At the interface of sensory and motor dysfunctions and Alzheimer’s disease.

Cruickshanks Lab // Publications // Jan 01 2015

PubMed ID: 25022540

Author(s): Albers MW, Gilmore GC, Kaye J, Murphy C, Wingfield A, Bennett DA, Boxer AL, Buchman AS, Cruickshanks KJ, Devanand DP, Duffy CJ, Gall CM, Gates GA, Granholm AC, Hensch T, Holtzer R, Hyman BT, Lin FR, McKee AC, Morris JC, Petersen RC, Silbert LC, Struble RG, Trojanowski JQ, Verghese J, Wilson DA, Xu S, Zhang LI. At the interface of sensory and motor dysfunctions and Alzheimer’s disease. Alzheimers Dement. 2015 Jan;11(1):70-98. doi: 10.1016/j.jalz.2014.04.514. Epub 2014 Jul 9. Review. PMID 25022540

Journal: Alzheimer’s & Dementia : The Journal Of The Alzheimer’s Association, Volume 11, Issue 1, Jan 2015

Recent evidence indicates that sensory and motor changes may precede the cognitive symptoms of Alzheimer’s disease (AD) by several years and may signify increased risk of developing AD. Traditionally, sensory and motor dysfunctions in aging and AD have been studied separately. To ascertain the evidence supporting the relationship between age-related changes in sensory and motor systems and the development of AD and to facilitate communication between several disciplines, the National Institute on Aging held an exploratory workshop titled “Sensory and Motor Dysfunctions in Aging and AD.” The scientific sessions of the workshop focused on age-related and neuropathologic changes in the olfactory, visual, auditory, and motor systems, followed by extensive discussion and hypothesis generation related to the possible links among sensory, cognitive, and motor domains in aging and AD. Based on the data presented and discussed at this workshop, it is clear that sensory and motor regions of the central nervous system are affected by AD pathology and that interventions targeting amelioration of sensory-motor deficits in AD may enhance patient function as AD progresses.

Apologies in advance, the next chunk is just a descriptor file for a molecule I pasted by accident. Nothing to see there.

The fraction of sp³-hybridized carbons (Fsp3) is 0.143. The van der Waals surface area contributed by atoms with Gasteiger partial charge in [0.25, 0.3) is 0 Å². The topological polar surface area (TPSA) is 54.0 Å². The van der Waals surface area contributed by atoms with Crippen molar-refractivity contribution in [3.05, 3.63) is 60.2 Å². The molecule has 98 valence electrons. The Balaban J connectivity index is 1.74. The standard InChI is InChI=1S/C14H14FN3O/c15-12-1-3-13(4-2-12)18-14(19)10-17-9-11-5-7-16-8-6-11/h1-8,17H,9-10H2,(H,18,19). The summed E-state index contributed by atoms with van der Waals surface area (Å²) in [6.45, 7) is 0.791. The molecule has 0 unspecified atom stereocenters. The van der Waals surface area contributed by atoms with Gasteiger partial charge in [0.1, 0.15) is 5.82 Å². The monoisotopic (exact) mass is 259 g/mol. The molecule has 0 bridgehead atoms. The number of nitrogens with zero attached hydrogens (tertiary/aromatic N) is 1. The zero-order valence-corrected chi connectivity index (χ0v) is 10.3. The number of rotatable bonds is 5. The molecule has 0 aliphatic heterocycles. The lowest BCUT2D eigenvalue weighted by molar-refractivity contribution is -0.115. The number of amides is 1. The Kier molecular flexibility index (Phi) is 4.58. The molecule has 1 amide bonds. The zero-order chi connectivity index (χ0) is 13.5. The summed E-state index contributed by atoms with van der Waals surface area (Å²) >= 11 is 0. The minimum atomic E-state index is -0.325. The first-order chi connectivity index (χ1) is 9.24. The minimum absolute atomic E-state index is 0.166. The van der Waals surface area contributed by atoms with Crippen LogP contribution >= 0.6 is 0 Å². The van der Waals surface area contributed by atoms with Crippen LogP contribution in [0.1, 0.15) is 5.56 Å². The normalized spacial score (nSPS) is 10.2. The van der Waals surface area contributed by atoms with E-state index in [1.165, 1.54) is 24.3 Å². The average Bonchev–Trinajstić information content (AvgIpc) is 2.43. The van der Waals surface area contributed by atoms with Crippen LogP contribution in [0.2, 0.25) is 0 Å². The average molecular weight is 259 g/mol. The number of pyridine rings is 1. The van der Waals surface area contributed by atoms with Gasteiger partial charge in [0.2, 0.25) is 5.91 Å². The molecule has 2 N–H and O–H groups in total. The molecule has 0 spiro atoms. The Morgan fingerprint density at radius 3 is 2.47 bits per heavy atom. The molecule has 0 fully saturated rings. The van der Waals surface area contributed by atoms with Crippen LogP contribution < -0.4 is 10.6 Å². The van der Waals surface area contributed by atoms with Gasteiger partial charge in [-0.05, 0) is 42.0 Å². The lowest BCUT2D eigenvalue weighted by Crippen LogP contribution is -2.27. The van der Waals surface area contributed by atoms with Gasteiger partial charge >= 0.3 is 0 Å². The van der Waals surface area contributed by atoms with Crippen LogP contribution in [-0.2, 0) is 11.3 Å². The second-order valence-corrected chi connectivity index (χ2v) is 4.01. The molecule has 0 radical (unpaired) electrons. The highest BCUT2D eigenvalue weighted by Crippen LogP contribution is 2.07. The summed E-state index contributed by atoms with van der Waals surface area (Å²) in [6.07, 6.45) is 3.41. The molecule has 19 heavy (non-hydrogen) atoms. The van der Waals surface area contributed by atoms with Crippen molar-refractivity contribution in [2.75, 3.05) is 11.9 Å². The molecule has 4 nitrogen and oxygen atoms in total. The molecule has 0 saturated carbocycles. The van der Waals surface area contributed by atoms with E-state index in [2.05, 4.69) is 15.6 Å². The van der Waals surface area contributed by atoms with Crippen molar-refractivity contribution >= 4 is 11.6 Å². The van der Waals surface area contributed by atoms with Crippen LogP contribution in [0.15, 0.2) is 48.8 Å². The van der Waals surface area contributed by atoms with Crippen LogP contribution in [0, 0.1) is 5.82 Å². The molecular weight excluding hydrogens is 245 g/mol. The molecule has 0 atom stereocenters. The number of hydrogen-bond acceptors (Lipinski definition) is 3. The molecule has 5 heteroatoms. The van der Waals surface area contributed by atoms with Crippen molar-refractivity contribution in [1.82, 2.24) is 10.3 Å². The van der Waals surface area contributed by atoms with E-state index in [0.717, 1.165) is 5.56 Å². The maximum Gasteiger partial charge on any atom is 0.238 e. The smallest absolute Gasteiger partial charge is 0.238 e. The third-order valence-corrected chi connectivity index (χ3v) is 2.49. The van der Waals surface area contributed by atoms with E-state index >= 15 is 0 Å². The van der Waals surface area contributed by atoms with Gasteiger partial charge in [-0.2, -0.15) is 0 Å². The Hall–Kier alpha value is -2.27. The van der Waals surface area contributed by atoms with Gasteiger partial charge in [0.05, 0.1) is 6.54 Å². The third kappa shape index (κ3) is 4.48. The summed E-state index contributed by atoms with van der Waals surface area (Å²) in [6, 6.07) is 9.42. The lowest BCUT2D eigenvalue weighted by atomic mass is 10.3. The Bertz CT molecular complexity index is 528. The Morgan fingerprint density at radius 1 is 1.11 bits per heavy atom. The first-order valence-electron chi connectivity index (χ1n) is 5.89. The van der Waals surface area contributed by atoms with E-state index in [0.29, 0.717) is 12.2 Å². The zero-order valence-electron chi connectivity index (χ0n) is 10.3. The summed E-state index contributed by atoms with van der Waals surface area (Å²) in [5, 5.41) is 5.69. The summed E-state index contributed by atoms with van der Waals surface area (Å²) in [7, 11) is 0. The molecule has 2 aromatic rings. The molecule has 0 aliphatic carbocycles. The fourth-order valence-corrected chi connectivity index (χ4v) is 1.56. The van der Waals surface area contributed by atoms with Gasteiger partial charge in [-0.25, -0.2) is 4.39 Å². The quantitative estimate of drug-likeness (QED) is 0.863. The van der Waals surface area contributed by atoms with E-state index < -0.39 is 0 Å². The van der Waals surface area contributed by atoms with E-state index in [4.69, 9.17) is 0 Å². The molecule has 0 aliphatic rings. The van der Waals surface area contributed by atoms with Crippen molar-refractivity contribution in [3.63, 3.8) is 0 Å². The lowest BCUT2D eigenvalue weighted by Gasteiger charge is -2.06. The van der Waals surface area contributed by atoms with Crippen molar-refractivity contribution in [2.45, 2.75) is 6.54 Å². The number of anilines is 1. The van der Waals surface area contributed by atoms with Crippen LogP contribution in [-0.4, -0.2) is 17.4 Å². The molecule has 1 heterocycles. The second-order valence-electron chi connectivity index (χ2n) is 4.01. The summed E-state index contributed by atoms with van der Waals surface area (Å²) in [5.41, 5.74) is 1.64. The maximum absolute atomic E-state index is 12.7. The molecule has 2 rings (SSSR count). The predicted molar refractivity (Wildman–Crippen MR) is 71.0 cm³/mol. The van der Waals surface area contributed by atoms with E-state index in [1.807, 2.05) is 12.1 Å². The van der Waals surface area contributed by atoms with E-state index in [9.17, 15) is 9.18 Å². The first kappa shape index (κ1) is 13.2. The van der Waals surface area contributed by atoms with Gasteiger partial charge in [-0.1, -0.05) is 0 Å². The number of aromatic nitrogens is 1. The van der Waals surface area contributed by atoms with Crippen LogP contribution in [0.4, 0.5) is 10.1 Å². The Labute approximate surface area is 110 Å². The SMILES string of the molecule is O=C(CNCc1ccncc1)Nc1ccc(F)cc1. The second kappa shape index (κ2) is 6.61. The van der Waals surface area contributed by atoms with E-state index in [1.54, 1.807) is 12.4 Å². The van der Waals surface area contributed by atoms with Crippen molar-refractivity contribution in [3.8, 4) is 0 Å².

Copyright © 2015 The Alzheimer’s Association. Published by Elsevier Inc. All rights reserved.